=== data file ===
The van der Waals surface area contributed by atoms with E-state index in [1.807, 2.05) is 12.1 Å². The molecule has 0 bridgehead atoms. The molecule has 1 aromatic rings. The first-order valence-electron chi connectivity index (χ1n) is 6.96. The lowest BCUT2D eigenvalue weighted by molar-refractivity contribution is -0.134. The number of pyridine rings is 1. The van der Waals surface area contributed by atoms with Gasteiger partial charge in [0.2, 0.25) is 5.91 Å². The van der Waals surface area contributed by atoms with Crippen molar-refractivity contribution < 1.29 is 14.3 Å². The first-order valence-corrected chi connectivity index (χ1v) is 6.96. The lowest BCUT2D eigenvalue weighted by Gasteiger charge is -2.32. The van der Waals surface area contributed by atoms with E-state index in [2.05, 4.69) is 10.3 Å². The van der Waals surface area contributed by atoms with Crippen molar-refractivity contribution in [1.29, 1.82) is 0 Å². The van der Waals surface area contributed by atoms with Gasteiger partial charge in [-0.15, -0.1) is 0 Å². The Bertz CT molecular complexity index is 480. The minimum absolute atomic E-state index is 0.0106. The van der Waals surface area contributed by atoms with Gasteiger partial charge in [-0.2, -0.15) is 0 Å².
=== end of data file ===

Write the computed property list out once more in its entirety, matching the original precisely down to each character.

The van der Waals surface area contributed by atoms with E-state index in [1.807, 2.05) is 12.1 Å². The molecule has 0 bridgehead atoms. The molecule has 1 aromatic rings. The first-order valence-electron chi connectivity index (χ1n) is 6.96. The lowest BCUT2D eigenvalue weighted by molar-refractivity contribution is -0.134. The number of pyridine rings is 1. The van der Waals surface area contributed by atoms with Gasteiger partial charge in [0.2, 0.25) is 5.91 Å². The van der Waals surface area contributed by atoms with Crippen molar-refractivity contribution < 1.29 is 14.3 Å². The first-order valence-corrected chi connectivity index (χ1v) is 6.96. The lowest BCUT2D eigenvalue weighted by Gasteiger charge is -2.32. The van der Waals surface area contributed by atoms with E-state index in [2.05, 4.69) is 10.3 Å². The van der Waals surface area contributed by atoms with Crippen molar-refractivity contribution in [1.29, 1.82) is 0 Å². The van der Waals surface area contributed by atoms with Gasteiger partial charge in [-0.15, -0.1) is 0 Å². The Bertz CT molecular complexity index is 480. The minimum absolute atomic E-state index is 0.0106. The van der Waals surface area contributed by atoms with Gasteiger partial charge in [-0.2, -0.15) is 0 Å².